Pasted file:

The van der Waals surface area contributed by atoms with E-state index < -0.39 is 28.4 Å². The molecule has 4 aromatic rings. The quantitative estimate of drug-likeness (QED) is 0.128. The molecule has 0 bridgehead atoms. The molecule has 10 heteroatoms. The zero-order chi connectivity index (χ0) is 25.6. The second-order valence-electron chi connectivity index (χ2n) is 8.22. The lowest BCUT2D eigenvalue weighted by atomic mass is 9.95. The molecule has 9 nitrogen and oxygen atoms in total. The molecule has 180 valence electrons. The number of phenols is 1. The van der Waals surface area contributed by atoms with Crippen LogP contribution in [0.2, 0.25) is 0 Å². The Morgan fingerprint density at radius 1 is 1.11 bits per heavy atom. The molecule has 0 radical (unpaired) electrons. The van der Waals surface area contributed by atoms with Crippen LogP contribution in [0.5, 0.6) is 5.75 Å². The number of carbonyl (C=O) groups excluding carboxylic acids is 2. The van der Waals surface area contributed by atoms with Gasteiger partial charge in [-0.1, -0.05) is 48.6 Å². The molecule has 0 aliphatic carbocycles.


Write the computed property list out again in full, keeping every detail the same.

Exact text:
The van der Waals surface area contributed by atoms with E-state index < -0.39 is 28.4 Å². The molecule has 4 aromatic rings. The quantitative estimate of drug-likeness (QED) is 0.128. The molecule has 0 bridgehead atoms. The molecule has 10 heteroatoms. The zero-order chi connectivity index (χ0) is 25.6. The second-order valence-electron chi connectivity index (χ2n) is 8.22. The lowest BCUT2D eigenvalue weighted by atomic mass is 9.95. The molecule has 9 nitrogen and oxygen atoms in total. The molecule has 180 valence electrons. The number of phenols is 1. The van der Waals surface area contributed by atoms with Crippen LogP contribution in [0.2, 0.25) is 0 Å². The Morgan fingerprint density at radius 1 is 1.11 bits per heavy atom. The molecule has 0 radical (unpaired) electrons. The van der Waals surface area contributed by atoms with Crippen LogP contribution in [0.5, 0.6) is 5.75 Å². The number of carbonyl (C=O) groups excluding carboxylic acids is 2. The van der Waals surface area contributed by atoms with Gasteiger partial charge in [-0.1, -0.05) is 48.6 Å². The molecule has 0 aliphatic carbocycles.